Lessner: Feedback screenings were a critical step in the editing process, especially because after a year of editing, we inevitably became a bit desensitized to some of the infuriating moments in the police videos. The feedback helped remind us which moments were the most compelling and outrageous.

Filmmaker: As an editor, how did you come up in the business, and what influences have affected your work?

Lessner: I discovered editing in a filmmaking program in high school in Israel and never looked for anything else to do. At NYU Film school I studied with Sam Pollard, Marco Williams and Judith Helfand and I interned for Barbara Kopple on a film that Bob Eisenhardt was cutting, so I had excellent mentors and role models. While I’ve dabbled in other genres, I find that the documentaries I’ve been a part of, and particularly those who have created educational and social impact, are the most rewarding to me.

Roberts: I came up through the San Francisco/ Bay Area editing world. I began working on independent documentaries in the 1990s before theatrical release was an option, often working in people’s homes. There was little money in documentary then, but enormous space for creativity and also a humane work/life balance. Since coming to LA, I’ve watched the industry change. Docs now have huge budgets and opportunities to reach more people, but can feel more industrial and impersonal. I try to hold on to the core of independent filmmaking- the creativity, close collaborations, and a humane workplace.

Filmmaker: What editing system did you use, and why?

Lessner: We used Avid. I find it the most intuitive and reliable, especially when mixing various formats, and I can’t imagine working on a large scale project like this one without Avid’s Script Sync.

Filmmaker: What was the most difficult scene to cut and why? And how did you do it?

Roberts: The scene where Rae talks to the team of researchers about the data they found from Freedom of Information requests. Due to the different ways states, counties and police stations hold data, what Rae’s team was able to uncover is extremely complicated. The problem was how to show the challenge of gathering the data and reveal what the data showed, without confusing and losing the audience. We cut many iterations of this scene with more and less information, with and without graphics, and also debated losing it entirely. In the end, we went with a much simpler version of the scene, so that we got a sense of the scope of Rae’s investigation and findings but didn’t break the flow of the rest of the movie.

Lessner: I would love to mention an important scene that was not the most difficult to cut but felt like an unexpected gift that we had to get just right – the moment Rae gets choked up in the middle of her pitch presentation to her colleagues and editors. Rae was so controlled and professional throughout, that having this rare unexpected emotional moment was very telling about how Megan Rondini’s case was personal and important to Rae and how it propelled the rest of her investigation. If we used this scene in the right place in the film and in the right way, the audience would relate to Rae’s motivation and would be more invested in the process and the outcome.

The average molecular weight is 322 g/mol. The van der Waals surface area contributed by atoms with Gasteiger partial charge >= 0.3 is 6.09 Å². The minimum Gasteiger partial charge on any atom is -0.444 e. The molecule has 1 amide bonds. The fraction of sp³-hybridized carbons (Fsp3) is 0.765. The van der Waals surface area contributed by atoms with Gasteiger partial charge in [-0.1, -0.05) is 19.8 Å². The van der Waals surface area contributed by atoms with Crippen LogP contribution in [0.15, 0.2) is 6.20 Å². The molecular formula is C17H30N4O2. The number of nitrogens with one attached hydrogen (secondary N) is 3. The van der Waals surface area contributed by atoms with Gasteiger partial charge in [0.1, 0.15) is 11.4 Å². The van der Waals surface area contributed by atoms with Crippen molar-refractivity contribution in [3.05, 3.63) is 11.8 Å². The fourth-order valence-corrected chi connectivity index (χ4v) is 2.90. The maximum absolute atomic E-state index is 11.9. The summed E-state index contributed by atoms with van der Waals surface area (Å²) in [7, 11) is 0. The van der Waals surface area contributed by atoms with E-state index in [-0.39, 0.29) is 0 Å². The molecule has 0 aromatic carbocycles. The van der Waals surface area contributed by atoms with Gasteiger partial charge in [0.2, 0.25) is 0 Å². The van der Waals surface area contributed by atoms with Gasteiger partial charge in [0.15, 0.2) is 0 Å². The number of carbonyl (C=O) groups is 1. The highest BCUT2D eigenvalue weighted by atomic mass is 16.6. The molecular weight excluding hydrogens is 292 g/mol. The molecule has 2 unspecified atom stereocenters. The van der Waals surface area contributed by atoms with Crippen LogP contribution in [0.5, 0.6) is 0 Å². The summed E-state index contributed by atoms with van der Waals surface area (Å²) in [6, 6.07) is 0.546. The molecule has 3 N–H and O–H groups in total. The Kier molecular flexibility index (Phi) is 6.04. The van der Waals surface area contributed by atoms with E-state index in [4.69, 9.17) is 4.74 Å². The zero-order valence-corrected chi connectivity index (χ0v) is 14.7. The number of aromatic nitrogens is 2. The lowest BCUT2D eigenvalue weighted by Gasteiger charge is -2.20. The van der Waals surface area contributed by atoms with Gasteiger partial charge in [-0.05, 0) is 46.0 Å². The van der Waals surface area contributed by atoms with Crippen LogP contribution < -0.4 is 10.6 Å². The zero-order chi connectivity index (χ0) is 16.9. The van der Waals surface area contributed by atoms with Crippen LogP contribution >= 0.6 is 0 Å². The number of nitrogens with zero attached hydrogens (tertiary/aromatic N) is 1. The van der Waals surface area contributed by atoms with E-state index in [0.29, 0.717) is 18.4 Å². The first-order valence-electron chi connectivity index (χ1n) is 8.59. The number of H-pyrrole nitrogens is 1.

Filmmaker: What role did VFX work, or compositing, or other post-production techniques play in terms of the final edit? (Feel free to ignore this question if it’s not applicable.)

Lessner: You’re not supposed to notice it, but we’ve done quite a few screen-replacement compositing to get that video content just right. Other VFX work included graphic treatment of documents to bring to life the police case files, and animated maps.

Filmmaker: Finally, now that the process is over, what new meanings has the film taken on for you? What did you discover in the footage that you might not have seen initially, and how does your final understanding of the film differ from the understanding that you began with?

Roberts: On a personal level, it changes how I will talk to my children when they head to college. Rae’s discoveries where shocking to me, and gave me new understanding of why many sexual assault victims choose not to go to the police.

Lessner: Despite my many years of work on documentaries dealing with sexual assault and sexual abuse, I recognized that I have inherent bias towards trusting authority figures and doubting the victims’ stories once the police investigators pushed them to withdraw their accusations or recant. I learned a lot about how much easier it is for the police to get victims to withdraw charges and to dismiss a case than to fully investigate and prosecute it, and I’m eager to see more journalists pick up where Rae left off and dig into finding more answers and demanding more accountability.